MCKELWAY: Katie, I'm struck again as Mr. Kerry was delivering this, by my count, one hour and 12 minute long speech. The President again a long way away in Hawaii, distantly removed from the dirtiness of all this or the sordid details.

KATIE PAVLICH, TOWNHALL.COM: Right. As Amy just pointed out this has been a long standing issue between Barack Obama and Benjamin Netanyahu. But I think today focusing on John Kerry's speech, it's important to listen to the words that he says because when he says that the Palestinians want a one-state solution as well, he's actually not being totally honest with the people he's speaking to because when you look at the charters of the people who have influence -- Hamas, Fatah -- the influence in the Palestinian government.

It's not about having one-state solution it's about completely annihilating the Jewish people and destroying Israel as a whole. And if that's where they're starting from and they can't recognize that Israel has the right to exist, where are you supposed to go from there? And that's where the frustration and the talking over each other comes from.

And also, you know, John Kerry struck me today that, you know, the United States can disagree as a friend with you, and issue some tough love. But this to Benjamin Netanyahu isn't about a disagreement, this is about a betrayal. And he feels as though this should not have been brought to the Security Council. It should have been dealt with -- a disagreement that's long standing. It should have been dealt with behind closed doors, in negotiations between the United States and Israel.

And so it's not about not being able to take tough love on Israel's behalf, it's about a betrayal from the United States and a reversal of long standing policy to defend Israel in front of the U.N.

MCKELWAY: Daniel, observations?

DANIEL HALPER, NEW YORK POST: Well look, I think it is worth pointing out some misperception and ideas in John Kerry's speech. I mean the whole anti-settlement craze hinges on the notion that Jews wouldn't be allowed to live in a Palestinian state under the final solution, right? That there would be some sort of Palestinian -- settlements are basically apartment buildings we're talking about. And they're saying Jews can't build here because the Palestinians won't allow that and won't allow that to happen in the final state.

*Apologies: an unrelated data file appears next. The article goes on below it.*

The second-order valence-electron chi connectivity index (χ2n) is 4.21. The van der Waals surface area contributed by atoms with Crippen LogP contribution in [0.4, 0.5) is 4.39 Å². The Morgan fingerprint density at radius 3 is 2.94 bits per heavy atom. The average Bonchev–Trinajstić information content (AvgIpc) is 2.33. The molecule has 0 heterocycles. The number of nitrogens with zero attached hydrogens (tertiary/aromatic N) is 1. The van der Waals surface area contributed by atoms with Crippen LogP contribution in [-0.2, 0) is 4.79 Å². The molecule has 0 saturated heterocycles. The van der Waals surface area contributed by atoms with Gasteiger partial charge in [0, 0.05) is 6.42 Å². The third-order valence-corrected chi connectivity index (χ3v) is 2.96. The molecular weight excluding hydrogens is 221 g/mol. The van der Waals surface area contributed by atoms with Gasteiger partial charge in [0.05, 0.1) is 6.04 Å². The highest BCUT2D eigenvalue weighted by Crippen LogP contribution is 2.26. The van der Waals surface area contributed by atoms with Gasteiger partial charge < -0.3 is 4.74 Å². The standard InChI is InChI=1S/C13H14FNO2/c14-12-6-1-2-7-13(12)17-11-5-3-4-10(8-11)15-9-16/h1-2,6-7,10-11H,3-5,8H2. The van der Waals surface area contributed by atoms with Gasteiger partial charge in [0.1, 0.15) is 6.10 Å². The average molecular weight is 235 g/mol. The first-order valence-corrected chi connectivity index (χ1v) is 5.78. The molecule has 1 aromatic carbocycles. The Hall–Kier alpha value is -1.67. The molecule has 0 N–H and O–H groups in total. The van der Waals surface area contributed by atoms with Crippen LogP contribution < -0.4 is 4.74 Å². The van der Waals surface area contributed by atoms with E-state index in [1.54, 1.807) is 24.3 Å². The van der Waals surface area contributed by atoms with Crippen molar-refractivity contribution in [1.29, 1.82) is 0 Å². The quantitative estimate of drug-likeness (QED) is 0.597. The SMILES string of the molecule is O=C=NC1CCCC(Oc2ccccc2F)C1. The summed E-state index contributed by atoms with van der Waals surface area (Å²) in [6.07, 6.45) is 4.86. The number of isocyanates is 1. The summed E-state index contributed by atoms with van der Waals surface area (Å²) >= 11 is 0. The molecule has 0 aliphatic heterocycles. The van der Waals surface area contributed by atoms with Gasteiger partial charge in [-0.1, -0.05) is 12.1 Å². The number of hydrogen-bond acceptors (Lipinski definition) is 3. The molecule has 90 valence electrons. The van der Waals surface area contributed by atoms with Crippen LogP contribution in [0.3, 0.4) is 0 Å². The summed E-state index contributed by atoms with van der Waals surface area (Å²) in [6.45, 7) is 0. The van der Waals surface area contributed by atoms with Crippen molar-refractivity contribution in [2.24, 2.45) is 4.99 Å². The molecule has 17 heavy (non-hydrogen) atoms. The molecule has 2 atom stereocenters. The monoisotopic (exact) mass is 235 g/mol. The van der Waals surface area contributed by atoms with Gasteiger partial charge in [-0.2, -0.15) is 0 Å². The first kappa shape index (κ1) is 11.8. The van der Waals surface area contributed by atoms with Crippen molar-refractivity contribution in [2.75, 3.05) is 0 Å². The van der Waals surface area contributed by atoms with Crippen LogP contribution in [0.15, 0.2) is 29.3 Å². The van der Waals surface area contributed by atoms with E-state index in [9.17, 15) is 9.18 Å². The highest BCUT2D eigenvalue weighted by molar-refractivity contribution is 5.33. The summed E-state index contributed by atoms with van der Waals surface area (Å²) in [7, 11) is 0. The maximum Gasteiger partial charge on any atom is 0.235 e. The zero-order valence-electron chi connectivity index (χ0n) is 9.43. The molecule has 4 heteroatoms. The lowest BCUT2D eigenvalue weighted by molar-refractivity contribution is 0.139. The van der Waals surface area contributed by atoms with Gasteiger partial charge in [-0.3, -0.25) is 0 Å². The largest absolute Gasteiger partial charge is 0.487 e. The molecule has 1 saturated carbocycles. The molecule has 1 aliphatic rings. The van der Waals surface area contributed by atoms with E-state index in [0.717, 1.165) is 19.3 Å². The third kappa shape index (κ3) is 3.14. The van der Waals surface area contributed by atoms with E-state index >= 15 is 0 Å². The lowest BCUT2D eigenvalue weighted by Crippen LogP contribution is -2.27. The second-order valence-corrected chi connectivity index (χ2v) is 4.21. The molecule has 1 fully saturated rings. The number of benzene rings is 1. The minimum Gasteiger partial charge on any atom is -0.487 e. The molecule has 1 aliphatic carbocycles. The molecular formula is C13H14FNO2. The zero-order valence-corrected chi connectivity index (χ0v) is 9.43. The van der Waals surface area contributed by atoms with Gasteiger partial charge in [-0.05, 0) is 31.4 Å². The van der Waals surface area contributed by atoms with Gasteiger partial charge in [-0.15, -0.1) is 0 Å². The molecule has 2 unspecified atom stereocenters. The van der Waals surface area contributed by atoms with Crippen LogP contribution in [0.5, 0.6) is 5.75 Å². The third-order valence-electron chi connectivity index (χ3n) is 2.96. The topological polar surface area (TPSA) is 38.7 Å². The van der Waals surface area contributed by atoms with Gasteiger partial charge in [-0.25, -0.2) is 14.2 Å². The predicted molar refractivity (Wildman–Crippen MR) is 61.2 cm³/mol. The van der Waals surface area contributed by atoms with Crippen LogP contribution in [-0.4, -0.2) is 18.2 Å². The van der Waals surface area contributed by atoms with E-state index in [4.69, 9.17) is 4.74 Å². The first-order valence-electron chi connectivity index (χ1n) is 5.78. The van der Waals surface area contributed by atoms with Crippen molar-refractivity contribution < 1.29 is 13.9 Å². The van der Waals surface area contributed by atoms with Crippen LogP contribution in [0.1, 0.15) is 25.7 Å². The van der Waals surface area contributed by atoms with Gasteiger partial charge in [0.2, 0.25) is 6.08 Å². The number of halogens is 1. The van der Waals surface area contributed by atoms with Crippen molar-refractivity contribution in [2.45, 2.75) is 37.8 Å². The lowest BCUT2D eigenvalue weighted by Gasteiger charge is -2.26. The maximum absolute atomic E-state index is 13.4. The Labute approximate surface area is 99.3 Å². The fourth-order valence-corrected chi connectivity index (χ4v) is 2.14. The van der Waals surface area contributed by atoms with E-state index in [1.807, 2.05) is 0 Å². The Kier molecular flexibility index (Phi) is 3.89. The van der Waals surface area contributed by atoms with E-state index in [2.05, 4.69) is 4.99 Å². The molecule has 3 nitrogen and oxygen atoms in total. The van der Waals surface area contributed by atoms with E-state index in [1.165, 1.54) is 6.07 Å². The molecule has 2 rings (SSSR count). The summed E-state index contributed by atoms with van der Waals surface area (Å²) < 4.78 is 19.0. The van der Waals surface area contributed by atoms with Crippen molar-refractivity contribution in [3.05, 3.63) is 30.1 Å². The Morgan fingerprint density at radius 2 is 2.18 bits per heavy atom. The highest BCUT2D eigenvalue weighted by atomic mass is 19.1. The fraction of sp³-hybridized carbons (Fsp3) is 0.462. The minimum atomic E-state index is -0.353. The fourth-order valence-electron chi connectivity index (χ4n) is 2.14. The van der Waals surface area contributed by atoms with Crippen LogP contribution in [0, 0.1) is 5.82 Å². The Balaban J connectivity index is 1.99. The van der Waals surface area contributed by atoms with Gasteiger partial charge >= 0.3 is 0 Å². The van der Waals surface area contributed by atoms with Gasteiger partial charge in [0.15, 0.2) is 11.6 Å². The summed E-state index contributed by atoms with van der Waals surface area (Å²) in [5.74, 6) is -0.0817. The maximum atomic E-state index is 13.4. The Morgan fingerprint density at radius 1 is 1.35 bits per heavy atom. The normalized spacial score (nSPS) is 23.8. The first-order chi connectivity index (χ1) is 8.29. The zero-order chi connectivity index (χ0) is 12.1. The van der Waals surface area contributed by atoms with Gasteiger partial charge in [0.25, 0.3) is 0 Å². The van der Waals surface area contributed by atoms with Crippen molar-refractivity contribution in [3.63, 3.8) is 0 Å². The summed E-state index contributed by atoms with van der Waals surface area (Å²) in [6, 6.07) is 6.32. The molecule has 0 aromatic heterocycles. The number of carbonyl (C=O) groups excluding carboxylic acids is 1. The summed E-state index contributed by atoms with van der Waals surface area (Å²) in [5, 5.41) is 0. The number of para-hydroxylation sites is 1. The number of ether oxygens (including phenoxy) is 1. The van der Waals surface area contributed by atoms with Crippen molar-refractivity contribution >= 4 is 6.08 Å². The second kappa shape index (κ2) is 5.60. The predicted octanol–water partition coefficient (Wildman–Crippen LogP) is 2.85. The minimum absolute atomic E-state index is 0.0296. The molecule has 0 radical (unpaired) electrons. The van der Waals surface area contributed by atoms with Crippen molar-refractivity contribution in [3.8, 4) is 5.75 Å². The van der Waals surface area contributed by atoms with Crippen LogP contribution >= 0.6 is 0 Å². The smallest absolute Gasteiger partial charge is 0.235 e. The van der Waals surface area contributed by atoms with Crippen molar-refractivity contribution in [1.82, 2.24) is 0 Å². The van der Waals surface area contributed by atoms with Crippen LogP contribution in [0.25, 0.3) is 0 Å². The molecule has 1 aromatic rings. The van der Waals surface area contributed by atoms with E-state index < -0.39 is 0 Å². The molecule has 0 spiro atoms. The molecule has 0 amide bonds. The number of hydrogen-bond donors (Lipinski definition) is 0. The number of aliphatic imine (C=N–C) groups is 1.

So I think that sort of mindset is sort of washed over and baked in and it's perhaps damaging. But as far as John Kerry's speech goes, it's pure fantasy. I mean this has nothing to do with the reality of what's going to be happening.

The U.N. action is obviously very real, it has consequences. But Kerry and President Obama, though he is vacationing and hitting the links, this very much with his blessing as his own administration has told us.

What that's about, I think, is changing the way the Democrats and the way half of, you know, half of the government will be perhaps -- views Israel and interacts with Israel in the future. This is not something that, you know, they are not going to cheat peace in the next three weeks but they will change the way Democrats look and interact with Israel and in a real, very real way and perhaps alter that perception.

MCKELWAY: Charles -- go ahead.

KRAUTHAMMER: I just want to say. There's one thing that hasn't been raised here. And that is if the administration wants to -- if we want to give it the benefit of the doubt about outlying settlements and obstacle to peace and all that, fine. But why when the resolution came to a vote, did they not insist on removing the gratuitous language that says "including east Jerusalem".

Because if you had it on the territories you could say ok we're going to argue about the outlying settlements. But what everybody understands, what turns the resolution from unwise to scandalous is that it essentially declares that the Jewish corridor of Jerusalem, the Western Wall, the Temple Mount, the central areas of the Jewish identity in the world for 2,000 years are alien territory that the Jews have no claim to.

Now even this administration doesn't believe in that. If that's the case why didn't they simply insist on removing that phrase, "including east Jerusalem" and that would have at least eliminated the most egregious and scandalous elements of the resolution.

There's no explanation of that and this stance, this resolution now is a part of international law, says that the Jewish quarter of Jerusalem is an area where Jews should not be allowed to live.

MCKELWAY: And reminded again that President-Elect Trump's pick to be the ambassador to Israel is David Friedman who wants to relocate the U.S. embassy to Jerusalem.

KRAUTHAMMER: But it will not be East Jerusalem, it would be west Jerusalem. It's a lot less scandalous than it sounds.

MCKELWAY: A point of distinction.